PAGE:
As early as in October 1945, Bishop Szeruda perceived that collaboration between the Polish government and the Roman Catholic Church was marginalising the Evangelical Augsburgian Church. Lutherans were regarded as Germans, and the Catholics pressed many of them to convert. This, together with the pressure from the Polish authorities on the Masurians to register as Polish citizens, created a difficult situation. This continued, and still in the mid-1950s, local Masurians were called ‘Germans’ or even ‘Hitlerists’, reviving the negative attitude towards the settlers. Polish authorities later observed that Polish chauvinism was not a thing of the past, but widespread and growing because of the growth of pro-German options. The two chauvinisms increased each other.47

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The Methodists were the first Protestants to undertake spiritual care in Masuria after the Second World War, in accordance with a Church conference in Olsztyn in mid-September 1945, where it was agreed that they should take care of the Lutherans during a time of need. The teaching should be given according to Luther’s catechism, the liturgy should follow the traditions of the Evangelical Church, and pastors would wear the liturgical dress of the Prussian Union Church, but be subject to the Methodist superintendent. After the arrival of the Polish Lutheran pastors in autumn, 1945, the Methodists still stayed for a long time in Ełk and Ostróda. As late as in October 1948, Church Senior Friszke wrote about Methodist ‘infiltration’ in the Lutheran field in Masuria. A few years later, the Methodists were persecuted since their activities were assessed as harmful because of their competition with the re-Polonizing EAC, and because of their relations with the American Methodists.48

The settlers (‘Ansiedler’) constituted another difficulty. The inhabitants of Eastern Poland, taken over by the Soviet Union, had lost almost everything, and were forced to move westwards, many of them to Masuria. Since they were zealous Catholics and regarded the Masurians as Germans, many of them turned to the Evangelical villages to take over houses and lands. When an old Masurian tailor returned home after staying with his brother in Olsztyn over Christmas, he had no home. His house had been occupied by refugees from the East, who forced him out of his former home.49 One of the Swedish pastors reported in winter 1947 about nightly thefts of the few cows and horses left, and described how the Masurians had been plundered first by the Russians and then by the settlers. He even spoke about a ‘Catholic terror’ and hatred towards Evangelical Christians.50 Still worse were the relations between the Central Poles and the Masurians, who showed more understanding for the Ukrainians and East Poles.51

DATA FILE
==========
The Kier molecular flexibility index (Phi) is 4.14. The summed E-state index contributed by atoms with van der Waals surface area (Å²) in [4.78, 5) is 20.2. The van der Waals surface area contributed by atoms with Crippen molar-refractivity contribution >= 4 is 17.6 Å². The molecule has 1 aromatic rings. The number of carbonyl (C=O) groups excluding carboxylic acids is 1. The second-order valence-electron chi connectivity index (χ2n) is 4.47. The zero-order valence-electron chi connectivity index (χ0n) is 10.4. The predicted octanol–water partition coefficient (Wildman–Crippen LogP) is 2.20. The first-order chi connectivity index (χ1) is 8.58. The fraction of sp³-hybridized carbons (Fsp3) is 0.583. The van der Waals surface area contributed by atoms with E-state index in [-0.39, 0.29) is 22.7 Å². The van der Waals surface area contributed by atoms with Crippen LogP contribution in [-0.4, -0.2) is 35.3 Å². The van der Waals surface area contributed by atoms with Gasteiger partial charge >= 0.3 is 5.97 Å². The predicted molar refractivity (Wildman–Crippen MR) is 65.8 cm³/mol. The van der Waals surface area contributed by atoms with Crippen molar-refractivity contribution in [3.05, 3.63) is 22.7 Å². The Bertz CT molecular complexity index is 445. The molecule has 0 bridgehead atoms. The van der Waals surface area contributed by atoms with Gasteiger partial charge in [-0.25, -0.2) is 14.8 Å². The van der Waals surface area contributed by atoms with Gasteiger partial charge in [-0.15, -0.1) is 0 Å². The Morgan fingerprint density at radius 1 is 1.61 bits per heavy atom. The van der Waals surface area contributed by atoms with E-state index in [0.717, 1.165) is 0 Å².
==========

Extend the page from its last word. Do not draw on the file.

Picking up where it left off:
Yet another problem was the accusations of foreign involvement in Polish affairs, because of the American connection to Clifford Nelson in Geneva, and American food and money being sent to Masuria. This was necessary both for the quick start and for the continuation of the aid, but most suspicious in the eyes of the Communists. Neither the Red Army nor Polish Communists are mentioned in the public Swedish reports. This was of course due to fear of interruptions and persecutions. To Daniel Cederberg, the combined attacks from Polish Roman Catholicism, Communism, Swedish cultural radicalism, and bureaucratic relief work (i.e. Europahjälpen) formed the worst resistance.52

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Around 1947 the Provincial Public Security Office in Olsztyn started a broad operation of surveillance of foreign aid organizations. In April 1947, a Masurian woman from Mikołajki who worked for the mission was recruited under the alias ‘Swede’. She made friends with the Swedish deaconesses and provided a variety of information on the activities of Swedish guests, the Masurian community, Pastor Władysław Pilch, as well as other religious groups, such as the Mormon community in Zełwągi. Unfortunately, Pastor Almgren, who was a keen photographer, had taken a picture of the church in Baranowo, where the parsonage had been turned into a Civic Militia station. On 29 October 1948, Miss Zenta Svensson wrote to Daniel Cederberg that he should be extremely careful with what he wrote to her, since she thought that her post was being opened. There were even efforts to seize her as a spy, efforts that later were directed against Cederberg himself.53

The Spirituality of the Masurian Evangelical Christians

The Swedish relief workers made some accurate observations on the liturgy and spirituality in Masuria. In the Eucharist service, the communicants came forward to the choir and knelt during their confession, after the sermon. The singing of hymns was especially moving. One report says: ‘It was a cry from the depth of a suffering people’s heart.’ A Polish pastor together with his Swedish colleague could conduct the liturgy: the gospel and the creed were read in Swedish and in Polish. The Swedish pastor preached, interpreted to Polish. The congregation sang the hymn ‘So nimm denn meine Hände’ in German. It sounded like the roar of rushing waters. Masurians were found to preserve a layman’s religion, and the Church elders in the villages really knew what Lutheranism was about. They were proud of their faith. The old Lutheran family devotions were common in the Masurian homes.54

After taking part in a Church service, Clifford Nelson wrote: